The kitchens go in first, in choice locations, some near meadows, downhill from water. Gravity, and donated dollars, run the water filters. Camps grow around the kitchens. A place to fire sit, play music, and sing. Where you quietly wander in the morning, holding your bowl, filling it first with smoky black coffee, then oatmeal. Sitting around the remains of last night’s fire, feeding it for the new day.

You wander from your home kitchen to another, your feet adding to the thousands of footsteps forming the network of paths between them. The hand-painted map at Central Supply, near the rap sheets and message boards, shows the network you’re forming. Different each year, for each forest, each state. Feet on the land, Rainbow People gathering.

The way to Lovin’ Ovens is easy to find by smell. Dough in the forest. Rolls for thousands at dinner circle need kneading all day. You’ll help for a few hours this morning, circled up to the 8’ x 12’ plywood trestle table, covered first in plastic, then a dusting of flour. Three people grunt as they up-end a 100 gallon tupperware of first rise dough.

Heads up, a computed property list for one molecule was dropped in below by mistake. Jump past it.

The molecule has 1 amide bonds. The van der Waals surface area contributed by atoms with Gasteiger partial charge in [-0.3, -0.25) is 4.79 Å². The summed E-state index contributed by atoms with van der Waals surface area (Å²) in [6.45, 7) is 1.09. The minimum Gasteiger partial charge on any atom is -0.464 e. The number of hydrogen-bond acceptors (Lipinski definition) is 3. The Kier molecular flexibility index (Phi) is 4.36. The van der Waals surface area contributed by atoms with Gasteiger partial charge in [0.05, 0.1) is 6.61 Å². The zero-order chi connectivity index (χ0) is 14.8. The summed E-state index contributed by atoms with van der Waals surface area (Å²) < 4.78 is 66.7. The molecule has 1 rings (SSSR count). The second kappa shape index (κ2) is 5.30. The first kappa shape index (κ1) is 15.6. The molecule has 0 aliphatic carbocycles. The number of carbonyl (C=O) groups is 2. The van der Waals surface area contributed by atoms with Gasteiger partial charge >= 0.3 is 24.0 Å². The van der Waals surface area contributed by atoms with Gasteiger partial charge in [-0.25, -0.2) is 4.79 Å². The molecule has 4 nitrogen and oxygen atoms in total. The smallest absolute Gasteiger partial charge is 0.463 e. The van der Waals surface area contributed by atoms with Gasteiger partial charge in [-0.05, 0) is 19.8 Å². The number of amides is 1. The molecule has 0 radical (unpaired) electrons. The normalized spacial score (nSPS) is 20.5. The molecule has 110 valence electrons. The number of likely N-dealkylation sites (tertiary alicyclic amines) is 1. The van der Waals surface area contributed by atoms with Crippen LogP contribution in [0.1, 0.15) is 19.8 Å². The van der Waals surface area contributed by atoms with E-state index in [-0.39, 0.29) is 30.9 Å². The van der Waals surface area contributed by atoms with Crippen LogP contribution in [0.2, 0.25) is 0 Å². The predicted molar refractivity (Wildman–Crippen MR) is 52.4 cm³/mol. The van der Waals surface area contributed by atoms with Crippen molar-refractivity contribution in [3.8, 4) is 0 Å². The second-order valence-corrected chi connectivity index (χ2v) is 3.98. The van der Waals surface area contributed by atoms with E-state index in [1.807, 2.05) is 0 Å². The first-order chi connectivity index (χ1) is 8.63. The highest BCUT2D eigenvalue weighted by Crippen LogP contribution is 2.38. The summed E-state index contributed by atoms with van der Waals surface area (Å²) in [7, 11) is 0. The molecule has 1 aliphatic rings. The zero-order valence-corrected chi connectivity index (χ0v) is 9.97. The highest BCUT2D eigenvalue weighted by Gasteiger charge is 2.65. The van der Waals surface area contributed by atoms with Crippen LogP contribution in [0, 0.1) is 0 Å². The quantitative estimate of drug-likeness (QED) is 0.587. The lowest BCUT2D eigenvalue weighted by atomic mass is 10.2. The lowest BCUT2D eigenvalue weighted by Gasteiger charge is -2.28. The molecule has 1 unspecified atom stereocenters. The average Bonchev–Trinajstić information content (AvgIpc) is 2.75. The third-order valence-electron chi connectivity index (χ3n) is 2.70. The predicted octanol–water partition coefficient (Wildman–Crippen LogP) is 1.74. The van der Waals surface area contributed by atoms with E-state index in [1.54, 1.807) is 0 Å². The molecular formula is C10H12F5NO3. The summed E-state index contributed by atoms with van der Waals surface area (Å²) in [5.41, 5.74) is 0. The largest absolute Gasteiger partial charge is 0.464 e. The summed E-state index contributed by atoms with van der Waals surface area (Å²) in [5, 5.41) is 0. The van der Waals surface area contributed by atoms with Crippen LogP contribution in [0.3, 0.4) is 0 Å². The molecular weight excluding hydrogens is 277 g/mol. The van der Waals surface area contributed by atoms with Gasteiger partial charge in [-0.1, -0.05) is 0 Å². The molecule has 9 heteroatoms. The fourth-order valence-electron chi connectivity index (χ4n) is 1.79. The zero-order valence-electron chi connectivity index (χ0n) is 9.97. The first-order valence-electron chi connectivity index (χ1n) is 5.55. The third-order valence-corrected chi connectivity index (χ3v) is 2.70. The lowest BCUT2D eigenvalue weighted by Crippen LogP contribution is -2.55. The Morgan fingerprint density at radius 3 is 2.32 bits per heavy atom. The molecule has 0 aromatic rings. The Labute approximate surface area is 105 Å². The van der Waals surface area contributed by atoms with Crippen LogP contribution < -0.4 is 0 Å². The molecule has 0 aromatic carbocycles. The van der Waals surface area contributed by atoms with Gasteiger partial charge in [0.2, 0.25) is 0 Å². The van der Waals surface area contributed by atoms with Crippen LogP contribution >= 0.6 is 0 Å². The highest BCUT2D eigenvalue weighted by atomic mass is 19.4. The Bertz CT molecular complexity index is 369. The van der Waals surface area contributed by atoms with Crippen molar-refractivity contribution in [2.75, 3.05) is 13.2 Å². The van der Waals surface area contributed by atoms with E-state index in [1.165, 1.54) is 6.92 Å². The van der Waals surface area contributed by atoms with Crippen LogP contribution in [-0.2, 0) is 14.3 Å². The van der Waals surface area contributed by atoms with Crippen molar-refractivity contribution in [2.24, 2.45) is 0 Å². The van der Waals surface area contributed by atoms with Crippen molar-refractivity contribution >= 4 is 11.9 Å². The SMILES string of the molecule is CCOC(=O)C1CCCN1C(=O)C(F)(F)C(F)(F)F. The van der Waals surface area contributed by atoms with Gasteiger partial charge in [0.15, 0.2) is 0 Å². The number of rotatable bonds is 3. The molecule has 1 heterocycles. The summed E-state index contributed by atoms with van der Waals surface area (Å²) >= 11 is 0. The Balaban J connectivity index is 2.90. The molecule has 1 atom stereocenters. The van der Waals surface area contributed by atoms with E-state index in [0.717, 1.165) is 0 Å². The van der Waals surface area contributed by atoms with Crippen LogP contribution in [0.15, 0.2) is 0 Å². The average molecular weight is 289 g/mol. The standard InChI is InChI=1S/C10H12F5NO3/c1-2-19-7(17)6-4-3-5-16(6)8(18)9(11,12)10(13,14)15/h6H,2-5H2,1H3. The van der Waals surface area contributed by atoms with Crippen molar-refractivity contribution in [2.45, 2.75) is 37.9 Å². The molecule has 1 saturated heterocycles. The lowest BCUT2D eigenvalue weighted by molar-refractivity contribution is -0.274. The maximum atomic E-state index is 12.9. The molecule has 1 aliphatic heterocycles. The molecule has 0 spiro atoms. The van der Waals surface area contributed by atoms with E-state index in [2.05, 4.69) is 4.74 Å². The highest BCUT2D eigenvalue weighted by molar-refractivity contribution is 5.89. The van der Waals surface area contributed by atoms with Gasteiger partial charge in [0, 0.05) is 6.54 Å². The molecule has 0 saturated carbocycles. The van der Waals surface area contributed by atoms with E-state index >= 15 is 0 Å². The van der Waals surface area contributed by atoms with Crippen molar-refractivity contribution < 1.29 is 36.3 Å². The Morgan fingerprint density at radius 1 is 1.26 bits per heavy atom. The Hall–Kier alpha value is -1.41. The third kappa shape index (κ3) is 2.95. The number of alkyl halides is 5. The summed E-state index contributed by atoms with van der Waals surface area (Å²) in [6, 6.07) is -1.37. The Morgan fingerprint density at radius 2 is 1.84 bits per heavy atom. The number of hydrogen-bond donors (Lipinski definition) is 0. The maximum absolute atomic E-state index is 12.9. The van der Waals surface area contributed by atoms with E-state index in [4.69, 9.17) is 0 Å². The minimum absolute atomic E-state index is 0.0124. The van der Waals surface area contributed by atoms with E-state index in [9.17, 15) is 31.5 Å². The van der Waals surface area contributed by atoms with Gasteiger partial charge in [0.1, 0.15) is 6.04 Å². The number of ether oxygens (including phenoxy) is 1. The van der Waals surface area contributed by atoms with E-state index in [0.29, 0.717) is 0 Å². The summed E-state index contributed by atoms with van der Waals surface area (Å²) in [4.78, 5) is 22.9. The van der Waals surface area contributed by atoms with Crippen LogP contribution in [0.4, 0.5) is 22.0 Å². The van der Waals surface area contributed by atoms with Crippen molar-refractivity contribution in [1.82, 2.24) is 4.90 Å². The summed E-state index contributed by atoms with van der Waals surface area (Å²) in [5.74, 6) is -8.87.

Dough-cutter-wielding bakers divvy out five pound sections to each bleach-water-clean pair of waiting hands. Knead like this: fold in half like a lover, turn a quarter turn, repeat until your thumbprint bounces back just right.

The afternoon is spent exploring: a cup of chai and a quiet heart-to-heart with a stranger, sitting on cushions under tapestries hanging in the pines.

The discovery of Hammock Village, where a beautiful woman rocks in a third story hammock, playing the accordion with her toes and singing with her eyes closed.

Instant Soup is cooking up their tenth cauldron of the day, and you help peel and chop a mound of garlic as big as a baby, destined for a pot you could bathe children in. Just as you finish, forty pounds of potatoes arrive from Central Supply in a wheelbarrow with mountain bike tires.

Resting in a patch of sun, smelling the garlic on your hands, you watch the nudist parade pass by on the main trail, banging pots and pans, picking up in numbers. That the hairy man in the back has a tag of TP stuck to his butt does not deter people from stripping down and joining.